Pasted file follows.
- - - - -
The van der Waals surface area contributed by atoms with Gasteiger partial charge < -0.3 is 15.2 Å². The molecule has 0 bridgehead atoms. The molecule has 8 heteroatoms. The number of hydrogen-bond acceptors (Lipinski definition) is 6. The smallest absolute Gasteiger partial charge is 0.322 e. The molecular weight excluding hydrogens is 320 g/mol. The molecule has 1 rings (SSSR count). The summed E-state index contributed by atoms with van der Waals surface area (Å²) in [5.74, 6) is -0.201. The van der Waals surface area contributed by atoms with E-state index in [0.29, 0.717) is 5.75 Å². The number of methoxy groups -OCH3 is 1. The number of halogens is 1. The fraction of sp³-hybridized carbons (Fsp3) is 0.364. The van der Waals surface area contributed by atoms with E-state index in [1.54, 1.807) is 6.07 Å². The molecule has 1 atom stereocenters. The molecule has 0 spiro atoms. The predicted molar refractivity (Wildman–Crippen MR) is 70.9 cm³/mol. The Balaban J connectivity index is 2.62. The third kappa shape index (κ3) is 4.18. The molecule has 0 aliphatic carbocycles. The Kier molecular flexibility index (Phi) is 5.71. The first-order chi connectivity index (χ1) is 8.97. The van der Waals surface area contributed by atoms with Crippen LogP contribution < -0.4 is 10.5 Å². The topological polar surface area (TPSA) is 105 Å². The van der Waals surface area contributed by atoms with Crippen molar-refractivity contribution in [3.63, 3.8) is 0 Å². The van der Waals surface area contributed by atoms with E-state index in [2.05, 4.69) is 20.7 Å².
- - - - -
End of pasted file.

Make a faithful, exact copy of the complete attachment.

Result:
The van der Waals surface area contributed by atoms with Gasteiger partial charge < -0.3 is 15.2 Å². The molecule has 0 bridgehead atoms. The molecule has 8 heteroatoms. The number of hydrogen-bond acceptors (Lipinski definition) is 6. The smallest absolute Gasteiger partial charge is 0.322 e. The molecular weight excluding hydrogens is 320 g/mol. The molecule has 1 rings (SSSR count). The summed E-state index contributed by atoms with van der Waals surface area (Å²) in [5.74, 6) is -0.201. The van der Waals surface area contributed by atoms with E-state index in [0.29, 0.717) is 5.75 Å². The number of methoxy groups -OCH3 is 1. The number of halogens is 1. The fraction of sp³-hybridized carbons (Fsp3) is 0.364. The van der Waals surface area contributed by atoms with E-state index in [1.54, 1.807) is 6.07 Å². The molecule has 1 atom stereocenters. The molecule has 0 spiro atoms. The predicted molar refractivity (Wildman–Crippen MR) is 70.9 cm³/mol. The Balaban J connectivity index is 2.62. The third kappa shape index (κ3) is 4.18. The molecule has 0 aliphatic carbocycles. The Kier molecular flexibility index (Phi) is 5.71. The first-order chi connectivity index (χ1) is 8.97. The van der Waals surface area contributed by atoms with Crippen LogP contribution < -0.4 is 10.5 Å². The topological polar surface area (TPSA) is 105 Å². The van der Waals surface area contributed by atoms with Crippen molar-refractivity contribution in [3.63, 3.8) is 0 Å². The van der Waals surface area contributed by atoms with E-state index in [2.05, 4.69) is 20.7 Å².